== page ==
Thursday, April 13, 2006

Uighur facing torture and execution in China

An ethnic Uyghur who once fled China and now has Canadian citizenship, Huseyn Jalil, has been arrested in Uzbekistan.

The man's wife, Komila Telindiyeva, said her husband was arrested March 27 in Tashkent on the basis of Kyrgyz and Chinese Interpol warrants.

Sarvar Usmon, a relative, told RFE/RL's Uzbek Service that Jalil was once an imam in China's western Xinjiang region. He now faces possible extradition to China.

"I have spoken to his wife recently. As far as I know, officials in Tashkent are now waiting for some document from Beijing. And only after they get that document will his fate be decided. Primarily, Huseyn Jalil was an imam in East Turkestan. Soon after, he started an ideological fight for the independence of East Turkestan."


Some Muslim Uyghurs -- the majority in Xinjiang region -- are seeking an independent state they call "East Turkestan."

An official from the Canadian Embassy in Moscow said officials are working on the matter.

The man's relatives are concerned he faces possible torture and execution if he's extradited to China.

The Chinese authorities continue to pressure other countries to prevent political activities by Uighur asylum-seekers and refugees, and to return them to China. If forcibly returned to China those who are suspected of involvement in “separatist, terrorist or illegal religious activities” are at risk of serious human rights violations.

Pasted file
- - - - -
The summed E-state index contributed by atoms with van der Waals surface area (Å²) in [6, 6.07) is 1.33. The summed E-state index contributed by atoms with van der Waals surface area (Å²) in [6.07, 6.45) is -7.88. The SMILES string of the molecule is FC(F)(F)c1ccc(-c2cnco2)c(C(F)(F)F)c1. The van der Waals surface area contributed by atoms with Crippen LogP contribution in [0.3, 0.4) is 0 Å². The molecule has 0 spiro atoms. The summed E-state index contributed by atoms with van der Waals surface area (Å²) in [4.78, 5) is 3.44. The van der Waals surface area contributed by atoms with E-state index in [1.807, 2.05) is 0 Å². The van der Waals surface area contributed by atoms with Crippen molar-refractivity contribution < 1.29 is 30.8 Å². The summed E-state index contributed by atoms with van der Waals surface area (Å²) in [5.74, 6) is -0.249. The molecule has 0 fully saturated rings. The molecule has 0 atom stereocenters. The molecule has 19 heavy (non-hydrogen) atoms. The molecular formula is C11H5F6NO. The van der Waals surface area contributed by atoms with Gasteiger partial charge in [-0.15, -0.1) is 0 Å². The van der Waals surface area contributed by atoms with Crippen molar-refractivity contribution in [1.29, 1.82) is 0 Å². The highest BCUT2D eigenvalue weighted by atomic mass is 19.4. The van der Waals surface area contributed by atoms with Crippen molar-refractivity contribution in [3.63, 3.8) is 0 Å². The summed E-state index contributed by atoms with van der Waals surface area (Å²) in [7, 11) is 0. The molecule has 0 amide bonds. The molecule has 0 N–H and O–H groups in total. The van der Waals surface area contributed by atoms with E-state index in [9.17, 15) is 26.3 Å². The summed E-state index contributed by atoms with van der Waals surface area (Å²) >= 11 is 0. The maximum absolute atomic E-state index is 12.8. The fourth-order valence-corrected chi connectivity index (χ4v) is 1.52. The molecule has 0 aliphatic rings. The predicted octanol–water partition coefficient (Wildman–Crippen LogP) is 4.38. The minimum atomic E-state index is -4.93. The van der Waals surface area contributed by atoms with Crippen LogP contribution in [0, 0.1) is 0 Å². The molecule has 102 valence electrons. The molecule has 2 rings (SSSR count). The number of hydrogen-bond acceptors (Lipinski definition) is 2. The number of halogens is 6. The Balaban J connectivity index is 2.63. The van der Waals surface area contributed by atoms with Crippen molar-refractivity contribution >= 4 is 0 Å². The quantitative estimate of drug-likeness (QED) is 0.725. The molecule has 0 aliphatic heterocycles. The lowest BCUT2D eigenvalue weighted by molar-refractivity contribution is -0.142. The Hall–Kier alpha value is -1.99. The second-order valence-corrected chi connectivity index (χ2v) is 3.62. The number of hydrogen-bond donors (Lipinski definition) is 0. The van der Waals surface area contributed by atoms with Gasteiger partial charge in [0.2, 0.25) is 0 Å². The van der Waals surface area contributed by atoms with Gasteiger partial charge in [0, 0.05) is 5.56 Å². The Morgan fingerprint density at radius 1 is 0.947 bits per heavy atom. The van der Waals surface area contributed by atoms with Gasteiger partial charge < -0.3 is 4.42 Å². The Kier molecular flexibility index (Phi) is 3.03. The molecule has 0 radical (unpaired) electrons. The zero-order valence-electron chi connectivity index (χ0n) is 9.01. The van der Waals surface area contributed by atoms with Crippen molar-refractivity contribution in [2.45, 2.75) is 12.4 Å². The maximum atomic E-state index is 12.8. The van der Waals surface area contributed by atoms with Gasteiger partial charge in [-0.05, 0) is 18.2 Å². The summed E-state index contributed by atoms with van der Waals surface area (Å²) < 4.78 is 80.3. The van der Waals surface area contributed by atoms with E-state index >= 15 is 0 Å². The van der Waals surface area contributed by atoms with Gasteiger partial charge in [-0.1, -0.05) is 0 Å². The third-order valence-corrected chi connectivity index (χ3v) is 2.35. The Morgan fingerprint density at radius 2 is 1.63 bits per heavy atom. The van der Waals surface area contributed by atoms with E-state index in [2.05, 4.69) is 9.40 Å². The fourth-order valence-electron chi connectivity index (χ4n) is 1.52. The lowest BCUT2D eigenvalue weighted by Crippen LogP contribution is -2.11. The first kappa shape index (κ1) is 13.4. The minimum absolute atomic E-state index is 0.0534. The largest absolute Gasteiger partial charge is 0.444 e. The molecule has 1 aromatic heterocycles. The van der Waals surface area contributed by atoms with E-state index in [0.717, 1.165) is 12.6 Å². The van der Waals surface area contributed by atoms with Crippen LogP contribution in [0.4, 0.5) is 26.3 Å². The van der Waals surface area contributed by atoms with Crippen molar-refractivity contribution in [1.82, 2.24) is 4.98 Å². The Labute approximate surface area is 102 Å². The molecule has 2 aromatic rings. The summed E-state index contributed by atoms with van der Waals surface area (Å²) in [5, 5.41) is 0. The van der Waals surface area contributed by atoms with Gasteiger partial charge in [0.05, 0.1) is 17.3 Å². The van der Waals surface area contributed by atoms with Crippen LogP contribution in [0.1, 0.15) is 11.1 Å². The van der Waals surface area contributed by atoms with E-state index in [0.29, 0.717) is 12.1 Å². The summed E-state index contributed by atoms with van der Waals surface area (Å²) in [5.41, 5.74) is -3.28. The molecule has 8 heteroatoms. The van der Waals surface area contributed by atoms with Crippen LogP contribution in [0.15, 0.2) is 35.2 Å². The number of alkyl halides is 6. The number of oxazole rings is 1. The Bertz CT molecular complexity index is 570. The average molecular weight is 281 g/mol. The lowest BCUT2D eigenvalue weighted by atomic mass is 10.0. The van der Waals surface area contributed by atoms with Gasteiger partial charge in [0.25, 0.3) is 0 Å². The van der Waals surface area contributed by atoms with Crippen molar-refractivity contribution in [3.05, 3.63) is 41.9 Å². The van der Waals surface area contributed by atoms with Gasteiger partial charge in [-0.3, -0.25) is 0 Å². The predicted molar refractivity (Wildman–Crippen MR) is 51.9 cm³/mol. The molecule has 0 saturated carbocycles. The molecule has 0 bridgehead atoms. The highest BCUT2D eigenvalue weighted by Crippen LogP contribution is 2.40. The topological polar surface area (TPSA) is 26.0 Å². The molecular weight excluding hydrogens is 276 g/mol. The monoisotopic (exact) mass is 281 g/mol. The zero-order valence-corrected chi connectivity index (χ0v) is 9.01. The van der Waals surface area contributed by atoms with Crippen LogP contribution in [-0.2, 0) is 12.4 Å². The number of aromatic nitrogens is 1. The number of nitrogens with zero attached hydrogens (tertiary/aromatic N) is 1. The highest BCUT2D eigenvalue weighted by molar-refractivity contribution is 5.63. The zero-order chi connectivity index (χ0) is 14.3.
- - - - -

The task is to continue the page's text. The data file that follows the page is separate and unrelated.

The fate of Muhammed Tohti Metrozi remains unknown.

Muhammed Tohti Metrozi fled the Xinjiang Uighur Autonomous Region (XUAR) of northwest China to seek refuge in Pakistan. A pro-independence activist and a member of the Uighur ethnic minority, he had spent two months in detention in China on suspicion of “separatist” activity. While in detention, he reported, he was beaten with wooden sticks.

Muhammed was accepted as a refugee by United Nations High Commissioner for Refugees UNHCR, and was awaiting resettlement to Sweden in July 2003 when he reportedly went to meet a Pakistani government official.

He has not been seen since.

Reportedly, Muhammed was forcibly returned to China, where he was detained. According to some reports, he was tried on charges relating to his application for refugee status and his work helping Uighur refugees in Pakistan.

Muhammed’s case is typical of several Uighurs thought to have been forcibly returned to China from neighbouring countries in recent years.

The Chinese government appears to be using the international “war on terror” as a pretext to gain international support for its policies of repression of the mainly Muslim Uighur minority.

Any Uighur suspected of involvement in “separatist” activity and returned to China is at risk of serious human rights violation, including arbitrary detention, unfair trials, torture, and even execution.

The Chinese government uses "separatism, terrorism or religious extremism" (the three evils) to refer to a broad range of activities, which are often no more than peaceful opposition or dissent, or the peaceful exercise of the right to freedom of religion.

1 Comments:

Blogger Cavmi said...

The Chinese Government doesn’t want to allow any kind of chance of Democracy. Unfortunately these people won’t get the independence due to the communist dictatorship of China!

10:20 AM  

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